Later that day as I grudgingly “made time for exercise” and pushed myself outdoors onto the shared bike/walking path, Ed zipped by me on his bicycle. He was pedaling hard. The wind was in his face, a wool cap covered his head. Ed looked happy. And free.
And a spirit rose from the dumpster and whispered to me: Free is a lifestyle. A frame of mind. A choice.
Admonished, I walked on pondering my own recent restlessness and moments of dissatisfaction. A combination of pandemic boredom and isolation leave me feeling like a prisoner some days. Despite my best efforts to stay engaged and in touch, there are times when I feel as though I am living someone else’s life, I entered the wrong movie set. I wonder where my life went. I hear my friends and neighbors speaking of these same experiences. They tell me that despite their boredom and loneliness, they are finding it hard to rally the motivation to move beyond it. They feel stuck.
There seems to be a new type of long-COVID affecting even those who never suffered the disease. Meaning dripped from our lives during the long months as COVID stretched out like a pipe full of pin holes. The initial emotional response to fight and survive has diminished. People are weary and searching for where the meaning might be. There is an awareness that things have changed. We have changed. Our pre-COVID lives are not coming back. What will our new lives look like? How will we get there?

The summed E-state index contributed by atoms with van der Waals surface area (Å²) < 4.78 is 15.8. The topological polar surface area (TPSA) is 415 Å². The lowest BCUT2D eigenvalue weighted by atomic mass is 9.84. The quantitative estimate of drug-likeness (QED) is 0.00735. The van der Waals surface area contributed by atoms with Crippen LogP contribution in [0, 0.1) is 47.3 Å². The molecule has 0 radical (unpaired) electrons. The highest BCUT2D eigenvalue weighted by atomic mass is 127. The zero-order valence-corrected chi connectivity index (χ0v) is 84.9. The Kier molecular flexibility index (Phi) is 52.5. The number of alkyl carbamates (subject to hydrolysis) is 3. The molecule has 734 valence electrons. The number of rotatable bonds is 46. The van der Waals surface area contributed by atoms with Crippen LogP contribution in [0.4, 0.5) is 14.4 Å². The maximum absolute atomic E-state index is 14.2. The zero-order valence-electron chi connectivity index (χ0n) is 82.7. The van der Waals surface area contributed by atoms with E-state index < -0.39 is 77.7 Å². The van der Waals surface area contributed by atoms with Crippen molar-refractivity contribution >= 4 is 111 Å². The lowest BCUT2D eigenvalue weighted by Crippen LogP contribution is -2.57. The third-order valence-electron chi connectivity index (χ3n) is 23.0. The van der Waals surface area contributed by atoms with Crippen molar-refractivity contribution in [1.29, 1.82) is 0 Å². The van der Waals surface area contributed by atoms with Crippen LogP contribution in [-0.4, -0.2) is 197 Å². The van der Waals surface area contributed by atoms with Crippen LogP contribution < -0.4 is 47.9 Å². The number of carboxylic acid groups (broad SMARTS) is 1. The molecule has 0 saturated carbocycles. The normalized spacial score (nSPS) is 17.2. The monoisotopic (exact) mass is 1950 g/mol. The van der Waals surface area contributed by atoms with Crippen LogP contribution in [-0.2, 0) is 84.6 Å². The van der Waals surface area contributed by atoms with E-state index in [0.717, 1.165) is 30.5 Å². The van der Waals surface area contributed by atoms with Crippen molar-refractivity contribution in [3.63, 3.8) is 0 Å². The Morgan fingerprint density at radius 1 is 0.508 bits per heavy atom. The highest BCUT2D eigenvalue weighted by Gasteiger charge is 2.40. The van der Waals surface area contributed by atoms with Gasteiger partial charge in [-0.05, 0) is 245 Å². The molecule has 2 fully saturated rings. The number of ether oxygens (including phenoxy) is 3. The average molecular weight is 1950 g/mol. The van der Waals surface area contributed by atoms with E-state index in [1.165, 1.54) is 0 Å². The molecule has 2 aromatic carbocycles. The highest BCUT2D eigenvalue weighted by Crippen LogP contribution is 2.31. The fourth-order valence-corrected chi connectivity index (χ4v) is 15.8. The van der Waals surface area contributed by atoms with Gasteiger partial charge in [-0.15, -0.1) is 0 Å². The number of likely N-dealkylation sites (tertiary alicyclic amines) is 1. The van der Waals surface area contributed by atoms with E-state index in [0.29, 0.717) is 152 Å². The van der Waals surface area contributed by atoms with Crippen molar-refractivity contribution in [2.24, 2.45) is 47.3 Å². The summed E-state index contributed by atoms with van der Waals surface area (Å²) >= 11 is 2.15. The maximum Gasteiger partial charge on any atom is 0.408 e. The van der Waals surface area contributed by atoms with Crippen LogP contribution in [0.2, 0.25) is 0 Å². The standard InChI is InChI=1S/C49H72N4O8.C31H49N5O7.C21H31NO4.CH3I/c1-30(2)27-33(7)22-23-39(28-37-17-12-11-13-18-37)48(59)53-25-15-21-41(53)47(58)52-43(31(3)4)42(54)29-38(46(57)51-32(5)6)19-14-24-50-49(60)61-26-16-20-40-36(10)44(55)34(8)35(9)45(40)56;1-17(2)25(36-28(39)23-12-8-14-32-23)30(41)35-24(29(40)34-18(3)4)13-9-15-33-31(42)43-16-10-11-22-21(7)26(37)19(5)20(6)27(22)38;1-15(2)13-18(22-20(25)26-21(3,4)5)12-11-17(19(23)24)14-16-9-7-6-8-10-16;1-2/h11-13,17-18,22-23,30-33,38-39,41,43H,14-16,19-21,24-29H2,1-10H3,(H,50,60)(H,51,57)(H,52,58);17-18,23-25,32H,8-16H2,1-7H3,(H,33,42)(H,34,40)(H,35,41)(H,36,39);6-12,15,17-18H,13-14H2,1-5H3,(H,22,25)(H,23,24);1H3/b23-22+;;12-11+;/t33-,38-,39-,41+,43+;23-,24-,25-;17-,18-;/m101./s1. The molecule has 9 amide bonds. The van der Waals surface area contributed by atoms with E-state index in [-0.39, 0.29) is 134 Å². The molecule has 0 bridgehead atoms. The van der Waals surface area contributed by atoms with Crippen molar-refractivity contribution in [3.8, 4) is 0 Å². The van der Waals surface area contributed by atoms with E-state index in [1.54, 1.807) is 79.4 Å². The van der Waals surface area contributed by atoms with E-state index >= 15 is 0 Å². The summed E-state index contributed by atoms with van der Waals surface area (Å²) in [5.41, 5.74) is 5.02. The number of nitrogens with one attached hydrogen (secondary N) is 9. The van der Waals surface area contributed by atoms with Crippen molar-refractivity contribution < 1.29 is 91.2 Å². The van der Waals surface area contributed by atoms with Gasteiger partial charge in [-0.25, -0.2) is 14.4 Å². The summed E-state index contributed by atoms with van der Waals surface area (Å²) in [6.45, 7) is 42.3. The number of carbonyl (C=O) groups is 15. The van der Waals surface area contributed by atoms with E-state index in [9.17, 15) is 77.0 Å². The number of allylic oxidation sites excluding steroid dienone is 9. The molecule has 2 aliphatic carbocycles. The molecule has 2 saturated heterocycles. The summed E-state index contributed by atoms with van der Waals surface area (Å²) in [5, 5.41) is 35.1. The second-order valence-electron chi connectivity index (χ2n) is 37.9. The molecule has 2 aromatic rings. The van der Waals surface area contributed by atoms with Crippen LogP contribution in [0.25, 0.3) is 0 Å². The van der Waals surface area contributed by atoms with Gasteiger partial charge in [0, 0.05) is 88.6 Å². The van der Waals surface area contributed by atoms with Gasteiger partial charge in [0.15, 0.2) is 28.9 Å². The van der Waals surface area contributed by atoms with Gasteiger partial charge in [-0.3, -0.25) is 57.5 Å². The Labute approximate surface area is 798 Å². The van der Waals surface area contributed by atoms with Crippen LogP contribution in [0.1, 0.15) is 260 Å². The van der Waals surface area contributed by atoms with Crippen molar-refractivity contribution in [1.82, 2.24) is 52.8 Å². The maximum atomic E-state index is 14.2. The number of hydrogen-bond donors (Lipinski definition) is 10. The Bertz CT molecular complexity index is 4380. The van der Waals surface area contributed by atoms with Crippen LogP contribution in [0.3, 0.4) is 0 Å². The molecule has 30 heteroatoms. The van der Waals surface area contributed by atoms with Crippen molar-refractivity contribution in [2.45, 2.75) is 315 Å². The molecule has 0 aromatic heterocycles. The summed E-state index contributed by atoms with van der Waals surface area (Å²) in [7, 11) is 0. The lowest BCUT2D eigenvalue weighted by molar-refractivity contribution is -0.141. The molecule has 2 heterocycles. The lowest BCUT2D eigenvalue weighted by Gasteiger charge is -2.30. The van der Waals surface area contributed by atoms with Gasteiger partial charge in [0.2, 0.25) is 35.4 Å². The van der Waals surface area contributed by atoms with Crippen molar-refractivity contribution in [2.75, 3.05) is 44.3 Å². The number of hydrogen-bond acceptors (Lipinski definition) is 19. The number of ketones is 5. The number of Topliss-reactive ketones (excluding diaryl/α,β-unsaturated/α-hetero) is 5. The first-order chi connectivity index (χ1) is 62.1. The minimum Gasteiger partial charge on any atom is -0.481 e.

And then there is Ed. He is the star of a survivor show, a winner at an extreme sport, a master of an obstacle course. Like others who take on hard for fun, Ed finds a sense of belonging, mastery, independence, and generosity in his homeless lifestyle--all of the ingredients of resilience and a good life. He does not struggle to explain himself or to fit in. He is an expert and an adventurer without the limitations of expectations and the pain of failures.
Ed speaks with energy and with joy – his day is filled with exercise and doing, moving mountains even if made of trash. I am envious. He has no shame. He accepts himself and his lifestyle. He is busy doing good for others. He still believes people are kind. He doesn’t examine the discarded groceries for expiration dates or wonder why someone might be lazy or careless in throwing them into the dumpster.
Ed lives on a rugged urban frontier, a grocery cart his covered wagon. He is focused on survival, but he is not self-centered. His survival is possible because he is protecting the survival of others. He lives without technology but is well equipped to live in the world and to master it. He is not a social problem, he is a problem solver. Discarded himself, he sees potential in everything.
When we have all the time in the world, it is hard to fill that time with meaning. I can see in Ed that effort gives meaning to action, to life. Life is better when you keep moving and keep believing that people are kind and looking out for you, when you take pride in looking out for them.
Mick Jagger never did come to meet me at the dumpster, but on Tuesday, Ed was there to greet me.
Ed is a rock star, too.